Hypothesis 2, applicable to macrophages, was that their preferred use of αvβ3 for apoptotic cell or OS binding might be based on the faster early kinetics of this pathway over αvβ5-mediated uptake (Fig. 2 a). To facilitate detection of a hidden αvβ5 particle binding activity, αvβ3 receptors were depleted from the free macrophage surface. When compared with control cells plated on laminin (which is not a substrate for either αvβ3 or αvβ5), a large fraction of αvβ3 receptors was recruited to the attached surface in macrophages plated on the specific αvβ3 substrate fibrinogen (47; compare Fig. 4, a1 and a2, with Fig. 4, b1 and b2), resulting in a reduction in particle binding of 40% after 30 min of particle challenge (Fig. 5 a), and a 44% decrease of combined binding and internalization even after 90 min (Fig. 5 b). αvβ5 receptor distribution remained unchanged on fibrinogen, as judged from the similar appearance of αvβ5 immunofluorescence signals on both attached and open cell surfaces on laminin and fibrinogen (compare Fig. 4, a3 and a4, with Fig. 4, b3 and b4). However, the remaining binding at 30 min and the combined binding plus internalization at 90 min were still reduced by β3 but not by αvβ5 function-blocking antibodies (Fig. 5). Incubation with β3 antibody in the presence of the peptide inhibitor GRGDSP did not have an additive effect (but the peptide alone reduced binding by ∼30%; data not shown, and see Fig. 2 b), indicating that αvβ3 was the only RGD-sensitive receptor, which mediates apoptotic cell or OS recognition in this system. However, ligand binding by leukocyte β2 integrins may not be inhibitable by RGD peptides 48. At the 90-min time point, at least 65% of the particles had been internalized (Fig. 5 b, black bars). Comparing total and internal particles of laminin- and fibrinogen-seeded macrophages, differences in internalized particles were less pronounced than differences in surface-bound particles (as deduced by subtracting internal from total particles), confirming that attachment to fibrinogen inhibited particle binding but not internalization (Fig. 5 b, gray and black bars). Similar results were obtained when cells were plated on β3 integrin antibodies or on vitronectin, a substrate for both αvβ3 and αvβ5 (Fig. 5). These experiments indicate that αvβ5 integrin receptors are present in macrophages but are not active in apoptotic cell or OS binding.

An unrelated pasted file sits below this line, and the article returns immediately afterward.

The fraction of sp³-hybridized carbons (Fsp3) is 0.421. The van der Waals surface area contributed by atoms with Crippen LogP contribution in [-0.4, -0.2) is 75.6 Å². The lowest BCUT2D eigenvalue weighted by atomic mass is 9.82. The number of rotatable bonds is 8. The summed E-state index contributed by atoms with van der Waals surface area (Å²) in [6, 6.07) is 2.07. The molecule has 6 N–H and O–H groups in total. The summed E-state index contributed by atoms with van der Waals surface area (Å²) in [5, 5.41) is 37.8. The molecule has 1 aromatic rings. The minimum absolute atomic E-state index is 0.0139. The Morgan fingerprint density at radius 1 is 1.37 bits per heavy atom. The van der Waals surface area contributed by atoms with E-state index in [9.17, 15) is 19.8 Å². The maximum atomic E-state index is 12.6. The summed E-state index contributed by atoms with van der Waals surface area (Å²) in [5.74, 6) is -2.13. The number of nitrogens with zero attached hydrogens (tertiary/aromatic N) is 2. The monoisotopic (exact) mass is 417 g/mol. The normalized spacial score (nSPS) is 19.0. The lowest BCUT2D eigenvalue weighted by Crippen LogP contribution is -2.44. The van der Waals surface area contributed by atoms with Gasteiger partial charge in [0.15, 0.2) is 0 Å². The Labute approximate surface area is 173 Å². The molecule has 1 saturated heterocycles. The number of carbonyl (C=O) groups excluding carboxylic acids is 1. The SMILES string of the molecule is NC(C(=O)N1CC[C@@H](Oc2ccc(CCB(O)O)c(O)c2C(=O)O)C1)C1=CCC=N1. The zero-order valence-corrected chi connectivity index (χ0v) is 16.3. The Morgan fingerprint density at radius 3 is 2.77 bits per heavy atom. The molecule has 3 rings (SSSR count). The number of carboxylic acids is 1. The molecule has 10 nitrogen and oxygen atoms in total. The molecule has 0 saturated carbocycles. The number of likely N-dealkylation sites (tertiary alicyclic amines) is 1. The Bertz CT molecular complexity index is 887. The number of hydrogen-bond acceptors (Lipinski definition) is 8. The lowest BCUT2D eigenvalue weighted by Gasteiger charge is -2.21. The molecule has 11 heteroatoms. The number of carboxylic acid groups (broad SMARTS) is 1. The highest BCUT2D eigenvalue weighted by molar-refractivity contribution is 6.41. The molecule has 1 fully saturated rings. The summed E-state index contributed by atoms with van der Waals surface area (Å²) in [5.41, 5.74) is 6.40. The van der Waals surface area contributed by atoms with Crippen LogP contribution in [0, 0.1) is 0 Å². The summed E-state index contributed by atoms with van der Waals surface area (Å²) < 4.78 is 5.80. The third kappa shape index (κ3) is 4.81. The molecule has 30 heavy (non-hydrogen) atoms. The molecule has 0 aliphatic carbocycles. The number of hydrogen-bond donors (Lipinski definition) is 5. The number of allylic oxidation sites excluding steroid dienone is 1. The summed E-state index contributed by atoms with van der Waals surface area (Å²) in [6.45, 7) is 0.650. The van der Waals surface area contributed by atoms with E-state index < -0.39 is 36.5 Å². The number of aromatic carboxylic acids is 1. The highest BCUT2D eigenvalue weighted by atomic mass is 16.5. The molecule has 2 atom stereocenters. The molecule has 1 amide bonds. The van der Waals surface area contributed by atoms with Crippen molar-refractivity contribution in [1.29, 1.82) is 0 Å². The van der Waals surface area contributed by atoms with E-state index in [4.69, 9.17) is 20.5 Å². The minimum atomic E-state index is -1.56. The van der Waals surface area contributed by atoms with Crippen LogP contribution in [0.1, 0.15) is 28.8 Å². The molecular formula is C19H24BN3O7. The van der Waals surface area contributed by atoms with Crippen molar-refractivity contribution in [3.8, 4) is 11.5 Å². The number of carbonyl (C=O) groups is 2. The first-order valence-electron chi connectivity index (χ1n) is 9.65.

Hypothesis 3 was that integrin-mediated binding of apoptotic cells or OS was subject to cell type–specific regulation. Several earlier studies have reported that, unlike αvβ3 integrin, αvβ5 is sensitive to pharmacological modulation by protein kinase C (PKC) 33,49,50. Here, we compared the effects on macrophage and RPE particle binding of generic PKC activation using phorbol esters (PMA), and inhibition by calphostin C, Gö6976, and hypericin. Inhibitors were used at concentrations near IC50 for PKC. PMA treatment did not alter RPE particle binding; on the other hand, calphostin C, Gö6976, and hypericin reduced binding by RPE cells (Fig. 6 a). Significant inhibition (by 54%) by calphostin C required a preincubation of 3 h. It is possible that RPE cells take up calphostin C more slowly than other cultured cells or maintain lower cytoplasmic concentrations of this inhibitor. Hypericin and Gö6976 significantly reduced particle binding after as little as 30 min of preincubation by 39 and 22%, respectively, but both were also more effective after 3 h of preincubation (69 and 81% reduction). These experiments indicate that the apoptotic cell or OS binding activity of resting confluent RPE cells is drastically reduced by pharmacological inhibition of PKC.